More than 500 of the top executives in South Florida were in the audience a year ago when I made the statement that was a sobering realization for a group that had convened to celebrate the great achievements the technology industry had enjoyed in the previous year. I myself cringed when I said bluntly, “Miami does NOT have tech.”
As someone with a deep, enduring love for Miami and the head of one of the few publicly traded technology companies in this community, nothing caused me more frustration over the years than the fact that our community has not been able to take advantage of our differentiators to elevate the IT sector to the level of economic staples like tourism, real estate and construction.
There have been some tremendous strides made to help foster a growing tech sector, but these efforts are just the beginning of what must be achieved to elevate South Florida in the context of the broader technology ecosystem.
Where we are today in technology mirrors the opportunity facing our community a decade ago when the organizers of Art Basel decided to launch the event here. For much of its history, Miami was never considered a major center for arts and culture. Yet today our community hosts tens of thousands of visitors every year for the premier art show in the Western Hemisphere. More importantly, Art Basel served as the catalyst that led to the development of an arts and culture industry that contributes millions of dollars and thousands of jobs to the local economy. If we can do the same thing in technology the impact will be truly game changing for South Florida.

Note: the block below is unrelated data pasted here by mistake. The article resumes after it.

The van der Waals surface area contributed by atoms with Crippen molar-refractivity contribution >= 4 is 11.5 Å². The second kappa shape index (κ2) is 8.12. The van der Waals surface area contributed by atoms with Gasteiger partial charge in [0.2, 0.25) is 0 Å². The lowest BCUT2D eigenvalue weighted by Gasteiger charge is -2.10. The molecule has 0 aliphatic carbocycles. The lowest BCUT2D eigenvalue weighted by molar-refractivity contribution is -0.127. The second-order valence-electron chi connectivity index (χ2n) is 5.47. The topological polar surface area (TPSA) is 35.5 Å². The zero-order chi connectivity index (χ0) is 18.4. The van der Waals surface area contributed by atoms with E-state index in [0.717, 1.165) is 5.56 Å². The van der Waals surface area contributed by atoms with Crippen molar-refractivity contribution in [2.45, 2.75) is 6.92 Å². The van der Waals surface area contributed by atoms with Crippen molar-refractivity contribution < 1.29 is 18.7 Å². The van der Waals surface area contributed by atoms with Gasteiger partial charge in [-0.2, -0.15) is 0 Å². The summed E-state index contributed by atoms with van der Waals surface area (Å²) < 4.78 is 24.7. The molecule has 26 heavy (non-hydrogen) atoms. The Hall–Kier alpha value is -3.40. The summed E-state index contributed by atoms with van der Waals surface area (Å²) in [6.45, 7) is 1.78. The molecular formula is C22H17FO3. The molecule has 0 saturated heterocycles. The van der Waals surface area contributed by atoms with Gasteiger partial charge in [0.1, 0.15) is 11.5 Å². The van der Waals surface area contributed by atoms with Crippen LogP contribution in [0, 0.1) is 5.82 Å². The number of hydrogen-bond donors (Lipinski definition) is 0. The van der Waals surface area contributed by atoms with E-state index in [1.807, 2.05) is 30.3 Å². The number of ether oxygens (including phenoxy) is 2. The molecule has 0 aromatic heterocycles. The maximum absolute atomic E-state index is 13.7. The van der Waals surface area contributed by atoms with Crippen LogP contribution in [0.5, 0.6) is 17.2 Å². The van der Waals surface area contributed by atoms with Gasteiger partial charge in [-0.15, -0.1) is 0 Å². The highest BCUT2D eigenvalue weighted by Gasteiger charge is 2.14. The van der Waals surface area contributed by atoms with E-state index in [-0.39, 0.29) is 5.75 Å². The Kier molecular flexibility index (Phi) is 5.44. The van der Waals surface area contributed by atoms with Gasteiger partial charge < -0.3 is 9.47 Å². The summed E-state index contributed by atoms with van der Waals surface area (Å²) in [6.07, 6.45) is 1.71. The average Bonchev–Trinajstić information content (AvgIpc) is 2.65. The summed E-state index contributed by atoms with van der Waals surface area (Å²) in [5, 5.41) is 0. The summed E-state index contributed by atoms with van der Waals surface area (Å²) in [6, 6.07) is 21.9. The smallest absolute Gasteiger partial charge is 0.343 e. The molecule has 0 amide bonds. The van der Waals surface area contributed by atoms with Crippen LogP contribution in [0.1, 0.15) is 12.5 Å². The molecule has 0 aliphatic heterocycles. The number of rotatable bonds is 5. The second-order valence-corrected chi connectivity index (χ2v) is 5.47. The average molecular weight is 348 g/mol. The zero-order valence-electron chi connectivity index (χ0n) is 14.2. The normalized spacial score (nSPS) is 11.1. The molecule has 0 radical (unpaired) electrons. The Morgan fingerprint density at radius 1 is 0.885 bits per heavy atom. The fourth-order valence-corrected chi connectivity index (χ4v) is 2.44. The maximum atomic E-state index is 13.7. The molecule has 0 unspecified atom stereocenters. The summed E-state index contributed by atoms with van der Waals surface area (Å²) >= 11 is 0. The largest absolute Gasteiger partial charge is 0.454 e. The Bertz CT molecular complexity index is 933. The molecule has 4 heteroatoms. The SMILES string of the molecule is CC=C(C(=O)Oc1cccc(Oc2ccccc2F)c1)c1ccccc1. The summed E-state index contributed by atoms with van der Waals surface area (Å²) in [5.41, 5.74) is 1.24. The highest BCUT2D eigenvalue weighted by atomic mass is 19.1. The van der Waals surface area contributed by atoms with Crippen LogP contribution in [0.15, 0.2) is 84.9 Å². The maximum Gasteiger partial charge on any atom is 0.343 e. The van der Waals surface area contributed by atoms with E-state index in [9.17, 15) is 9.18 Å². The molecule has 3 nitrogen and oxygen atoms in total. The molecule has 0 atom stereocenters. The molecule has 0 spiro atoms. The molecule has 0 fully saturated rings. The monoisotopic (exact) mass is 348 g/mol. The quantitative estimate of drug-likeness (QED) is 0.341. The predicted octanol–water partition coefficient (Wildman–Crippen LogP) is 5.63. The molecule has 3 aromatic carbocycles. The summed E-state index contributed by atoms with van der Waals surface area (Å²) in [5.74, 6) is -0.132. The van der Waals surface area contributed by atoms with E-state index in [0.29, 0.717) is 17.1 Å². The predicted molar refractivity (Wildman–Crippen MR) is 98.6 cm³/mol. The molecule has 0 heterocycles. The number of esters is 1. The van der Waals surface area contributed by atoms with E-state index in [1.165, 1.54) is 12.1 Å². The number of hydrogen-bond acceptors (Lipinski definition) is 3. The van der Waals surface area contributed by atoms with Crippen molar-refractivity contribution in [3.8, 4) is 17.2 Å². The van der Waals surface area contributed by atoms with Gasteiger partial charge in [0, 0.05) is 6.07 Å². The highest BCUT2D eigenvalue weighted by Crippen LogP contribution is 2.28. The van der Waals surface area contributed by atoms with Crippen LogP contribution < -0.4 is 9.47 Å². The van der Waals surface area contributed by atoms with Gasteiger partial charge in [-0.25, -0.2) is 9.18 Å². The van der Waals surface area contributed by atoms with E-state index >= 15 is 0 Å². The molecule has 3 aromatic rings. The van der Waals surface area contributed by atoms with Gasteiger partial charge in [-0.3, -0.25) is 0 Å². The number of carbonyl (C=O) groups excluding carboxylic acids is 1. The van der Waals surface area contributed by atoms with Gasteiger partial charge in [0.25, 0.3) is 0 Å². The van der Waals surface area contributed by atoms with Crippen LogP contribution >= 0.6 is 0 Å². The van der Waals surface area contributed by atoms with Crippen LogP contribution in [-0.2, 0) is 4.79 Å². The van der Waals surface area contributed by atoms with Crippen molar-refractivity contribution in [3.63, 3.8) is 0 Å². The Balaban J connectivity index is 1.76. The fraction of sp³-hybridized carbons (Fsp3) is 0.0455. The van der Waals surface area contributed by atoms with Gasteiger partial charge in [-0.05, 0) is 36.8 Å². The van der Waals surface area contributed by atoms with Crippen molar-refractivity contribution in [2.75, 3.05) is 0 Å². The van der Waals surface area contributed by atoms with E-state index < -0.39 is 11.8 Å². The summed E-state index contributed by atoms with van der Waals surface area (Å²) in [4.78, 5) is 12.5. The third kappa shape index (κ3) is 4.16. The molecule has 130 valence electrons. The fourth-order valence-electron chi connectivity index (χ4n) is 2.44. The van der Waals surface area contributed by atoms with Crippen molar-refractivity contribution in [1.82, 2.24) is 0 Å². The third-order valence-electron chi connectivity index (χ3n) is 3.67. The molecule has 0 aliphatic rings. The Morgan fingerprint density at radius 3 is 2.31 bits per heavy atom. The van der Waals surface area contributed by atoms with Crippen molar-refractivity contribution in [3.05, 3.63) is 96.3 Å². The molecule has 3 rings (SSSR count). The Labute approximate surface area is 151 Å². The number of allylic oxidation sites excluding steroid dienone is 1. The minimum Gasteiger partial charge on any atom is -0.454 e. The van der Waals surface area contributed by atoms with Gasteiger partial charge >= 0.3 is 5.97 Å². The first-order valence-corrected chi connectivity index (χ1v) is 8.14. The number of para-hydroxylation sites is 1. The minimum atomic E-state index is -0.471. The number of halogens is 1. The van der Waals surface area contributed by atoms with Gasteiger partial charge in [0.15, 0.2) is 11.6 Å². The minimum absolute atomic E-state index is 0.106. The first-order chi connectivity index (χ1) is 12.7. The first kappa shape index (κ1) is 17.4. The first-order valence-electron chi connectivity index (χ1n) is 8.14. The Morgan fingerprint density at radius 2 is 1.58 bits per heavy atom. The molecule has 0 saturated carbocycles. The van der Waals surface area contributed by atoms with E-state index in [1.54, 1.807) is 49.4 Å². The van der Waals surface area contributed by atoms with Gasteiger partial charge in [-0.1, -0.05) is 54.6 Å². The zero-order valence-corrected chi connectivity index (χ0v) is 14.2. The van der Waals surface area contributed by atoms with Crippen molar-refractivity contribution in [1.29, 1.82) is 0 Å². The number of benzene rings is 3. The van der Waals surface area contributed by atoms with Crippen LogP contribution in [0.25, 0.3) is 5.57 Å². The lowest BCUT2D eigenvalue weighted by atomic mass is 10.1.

The good news is that today we have the perfect opportunity to establish our region as the tech hub I know it can be. Our geography makes us the ideal bridge to connect Latin America and the world as the traditional large technology vendors chase growth in new emerging markets and highly skilled IT professionals with a strong entrepreneurial spirit from throughout the Americas look for opportunities to tap into the global marketplace. I firmly believe that if we act now, in a concerted and unified fashion, we can make Miami the center for technology innovation for the Americas.
In order to become a technology hub that compliments the mature ecosystems of Silicon Valley, Research Triangle, and London, there are four critical areas that we must advance.
First, we must enhance the world-class education our students are receiving by focusing on the areas that will drive technology-based employment opportunities in the 21st century. To do this we must instill a strong sense of curiosity in our children about how the technologies that convert 1’s and 0’s into the applications that make everything from mobile banking to angry birds flying across the screen possible.
Second, we must continue the momentum in nurturing the entrepreneurs and startups that have tremendous potential to be the next Facebook or Twitter. There are many intrepid young minds in our community that are working tirelessly to take their unique ideas and make them into thriving businesses. We need to continue providing the service that will accelerate their success.
Third, our community needs the institutional funding mechanism to finance these burgeoning companies so they don’t need to relocate to attract the financial resources needed to take their enterprises to the next stage. Access to capital beyond angel investments is critical to providing entrepreneurs with a clear path to business success without ever having to leave South Florida.